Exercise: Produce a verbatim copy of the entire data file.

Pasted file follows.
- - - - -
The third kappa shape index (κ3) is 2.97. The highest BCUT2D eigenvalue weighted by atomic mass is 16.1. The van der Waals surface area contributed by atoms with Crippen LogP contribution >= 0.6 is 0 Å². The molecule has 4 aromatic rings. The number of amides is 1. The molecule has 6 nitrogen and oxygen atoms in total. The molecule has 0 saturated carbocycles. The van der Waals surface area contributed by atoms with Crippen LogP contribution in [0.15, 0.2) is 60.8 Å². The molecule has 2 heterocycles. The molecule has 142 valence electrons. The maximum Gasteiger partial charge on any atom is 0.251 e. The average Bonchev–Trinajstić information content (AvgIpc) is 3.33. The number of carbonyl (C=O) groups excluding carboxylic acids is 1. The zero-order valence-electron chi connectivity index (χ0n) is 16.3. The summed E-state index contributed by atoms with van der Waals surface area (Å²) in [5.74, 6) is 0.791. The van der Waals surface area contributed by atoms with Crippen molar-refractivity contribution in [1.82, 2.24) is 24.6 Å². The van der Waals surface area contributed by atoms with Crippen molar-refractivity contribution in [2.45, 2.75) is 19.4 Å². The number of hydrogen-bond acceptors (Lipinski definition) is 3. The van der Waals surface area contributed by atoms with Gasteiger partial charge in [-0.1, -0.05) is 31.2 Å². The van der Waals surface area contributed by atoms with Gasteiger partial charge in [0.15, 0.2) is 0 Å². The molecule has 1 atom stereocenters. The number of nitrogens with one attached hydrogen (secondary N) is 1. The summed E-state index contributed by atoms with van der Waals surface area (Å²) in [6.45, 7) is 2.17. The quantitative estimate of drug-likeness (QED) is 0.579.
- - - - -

The third kappa shape index (κ3) is 2.97. The highest BCUT2D eigenvalue weighted by atomic mass is 16.1. The van der Waals surface area contributed by atoms with Crippen LogP contribution >= 0.6 is 0 Å². The molecule has 4 aromatic rings. The number of amides is 1. The molecule has 6 nitrogen and oxygen atoms in total. The molecule has 0 saturated carbocycles. The van der Waals surface area contributed by atoms with Crippen LogP contribution in [0.15, 0.2) is 60.8 Å². The molecule has 2 heterocycles. The molecule has 142 valence electrons. The maximum Gasteiger partial charge on any atom is 0.251 e. The average Bonchev–Trinajstić information content (AvgIpc) is 3.33. The number of carbonyl (C=O) groups excluding carboxylic acids is 1. The zero-order valence-electron chi connectivity index (χ0n) is 16.3. The summed E-state index contributed by atoms with van der Waals surface area (Å²) in [5.74, 6) is 0.791. The van der Waals surface area contributed by atoms with Crippen molar-refractivity contribution in [1.82, 2.24) is 24.6 Å². The van der Waals surface area contributed by atoms with Crippen molar-refractivity contribution in [2.45, 2.75) is 19.4 Å². The number of hydrogen-bond acceptors (Lipinski definition) is 3. The van der Waals surface area contributed by atoms with Gasteiger partial charge in [-0.1, -0.05) is 31.2 Å². The van der Waals surface area contributed by atoms with Gasteiger partial charge in [0.15, 0.2) is 0 Å². The molecule has 1 atom stereocenters. The number of nitrogens with one attached hydrogen (secondary N) is 1. The summed E-state index contributed by atoms with van der Waals surface area (Å²) in [6.45, 7) is 2.17. The quantitative estimate of drug-likeness (QED) is 0.579.